My daughter recently sent me a San Francisco Fed paper by Adam Hale Shapiro looking at the effect of wage inflation on overall inflation. The abstract suggests little impact:
Labor-cost growth has no meaningful effect on goods or housing services inflation. Overall, labor-cost growth is responsible for only about 0.1 percentage point of recent core PCE inflation.
The opening paragraph quotes Jay Powell:
In a November 2022 speech, Federal Reserve Chair Jerome Powell mentioned that it is helpful to explain elevated inflation levels by examining three underlying categories: goods, housing services, and nonhousing services. He paid particular attention to the last category, stating that it “may be the most important category for understanding the future evolution of core inflation. Because wages make up the largest cost in delivering these services, the labor market holds the key to understanding inflation in this category” (Powell 2022).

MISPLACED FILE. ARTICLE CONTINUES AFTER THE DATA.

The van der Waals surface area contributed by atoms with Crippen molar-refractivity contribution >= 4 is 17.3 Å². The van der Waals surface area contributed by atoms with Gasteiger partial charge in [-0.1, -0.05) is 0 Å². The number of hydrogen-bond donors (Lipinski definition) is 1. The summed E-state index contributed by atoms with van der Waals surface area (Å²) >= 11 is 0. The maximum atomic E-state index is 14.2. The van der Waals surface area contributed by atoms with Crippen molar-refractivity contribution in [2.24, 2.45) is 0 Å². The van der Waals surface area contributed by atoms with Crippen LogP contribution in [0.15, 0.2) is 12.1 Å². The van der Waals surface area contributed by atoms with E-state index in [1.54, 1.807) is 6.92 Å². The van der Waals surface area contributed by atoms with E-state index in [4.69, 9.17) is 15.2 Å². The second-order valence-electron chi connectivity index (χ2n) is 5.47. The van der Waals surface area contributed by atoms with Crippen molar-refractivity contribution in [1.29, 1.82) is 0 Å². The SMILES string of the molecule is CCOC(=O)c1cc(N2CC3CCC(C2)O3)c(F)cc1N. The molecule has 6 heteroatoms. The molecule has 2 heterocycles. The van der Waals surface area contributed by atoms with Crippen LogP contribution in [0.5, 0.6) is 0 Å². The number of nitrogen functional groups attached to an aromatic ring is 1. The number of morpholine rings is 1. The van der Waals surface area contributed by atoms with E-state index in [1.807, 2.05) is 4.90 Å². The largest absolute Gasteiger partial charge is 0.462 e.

And Shapiro concludes as follows:
For instance, recent evidence shows that wage growth tends to follow inflation, as well as expectations of future inflation (Glick, Leduc, and Pepper 2022). Overall, the results highlight that recent labor-cost growth is likely to be a poor gauge of risks to the inflation outlook.
I suspect that some readers might conclude that Shapiro is contradicting Powell. But I don’t see it that way—I think they are both correct. Wages are not causing inflation. Wages don’t predict changes in the path of core inflation. But there is a sense that wages are the essence of the current inflation problem (as Powell is implicitly suggesting.)